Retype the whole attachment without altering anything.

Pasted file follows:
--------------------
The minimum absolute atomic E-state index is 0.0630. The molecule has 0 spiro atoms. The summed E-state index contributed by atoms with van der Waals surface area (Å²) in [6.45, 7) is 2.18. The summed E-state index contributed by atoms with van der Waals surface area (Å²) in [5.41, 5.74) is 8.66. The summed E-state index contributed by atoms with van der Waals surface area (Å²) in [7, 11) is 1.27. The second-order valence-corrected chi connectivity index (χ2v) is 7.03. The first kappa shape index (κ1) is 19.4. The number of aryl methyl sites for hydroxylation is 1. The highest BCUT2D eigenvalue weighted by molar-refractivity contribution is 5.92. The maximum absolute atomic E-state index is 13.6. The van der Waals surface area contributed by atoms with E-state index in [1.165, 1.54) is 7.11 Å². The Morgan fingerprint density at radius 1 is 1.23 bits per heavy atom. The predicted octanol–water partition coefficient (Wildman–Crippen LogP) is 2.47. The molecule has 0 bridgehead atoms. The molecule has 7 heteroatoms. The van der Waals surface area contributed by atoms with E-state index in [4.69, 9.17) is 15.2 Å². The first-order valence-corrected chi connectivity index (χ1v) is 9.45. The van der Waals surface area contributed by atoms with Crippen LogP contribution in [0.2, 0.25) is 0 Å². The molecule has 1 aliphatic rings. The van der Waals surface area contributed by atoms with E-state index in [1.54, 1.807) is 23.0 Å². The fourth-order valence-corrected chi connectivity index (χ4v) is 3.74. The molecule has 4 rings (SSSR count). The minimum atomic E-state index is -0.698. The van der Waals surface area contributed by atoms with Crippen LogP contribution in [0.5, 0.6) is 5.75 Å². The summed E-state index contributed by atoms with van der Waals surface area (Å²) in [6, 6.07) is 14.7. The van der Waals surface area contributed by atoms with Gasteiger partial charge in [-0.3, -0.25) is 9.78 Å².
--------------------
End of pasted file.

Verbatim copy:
The minimum absolute atomic E-state index is 0.0630. The molecule has 0 spiro atoms. The summed E-state index contributed by atoms with van der Waals surface area (Å²) in [6.45, 7) is 2.18. The summed E-state index contributed by atoms with van der Waals surface area (Å²) in [5.41, 5.74) is 8.66. The summed E-state index contributed by atoms with van der Waals surface area (Å²) in [7, 11) is 1.27. The second-order valence-corrected chi connectivity index (χ2v) is 7.03. The first kappa shape index (κ1) is 19.4. The number of aryl methyl sites for hydroxylation is 1. The highest BCUT2D eigenvalue weighted by molar-refractivity contribution is 5.92. The maximum absolute atomic E-state index is 13.6. The van der Waals surface area contributed by atoms with E-state index in [1.165, 1.54) is 7.11 Å². The Morgan fingerprint density at radius 1 is 1.23 bits per heavy atom. The predicted octanol–water partition coefficient (Wildman–Crippen LogP) is 2.47. The molecule has 0 bridgehead atoms. The molecule has 7 heteroatoms. The van der Waals surface area contributed by atoms with E-state index in [4.69, 9.17) is 15.2 Å². The first-order valence-corrected chi connectivity index (χ1v) is 9.45. The van der Waals surface area contributed by atoms with Crippen LogP contribution in [0.2, 0.25) is 0 Å². The molecule has 1 aliphatic rings. The van der Waals surface area contributed by atoms with E-state index in [1.54, 1.807) is 23.0 Å². The fourth-order valence-corrected chi connectivity index (χ4v) is 3.74. The molecule has 4 rings (SSSR count). The minimum atomic E-state index is -0.698. The van der Waals surface area contributed by atoms with Crippen LogP contribution in [0.5, 0.6) is 5.75 Å². The summed E-state index contributed by atoms with van der Waals surface area (Å²) in [6, 6.07) is 14.7. The van der Waals surface area contributed by atoms with Gasteiger partial charge in [-0.3, -0.25) is 9.78 Å².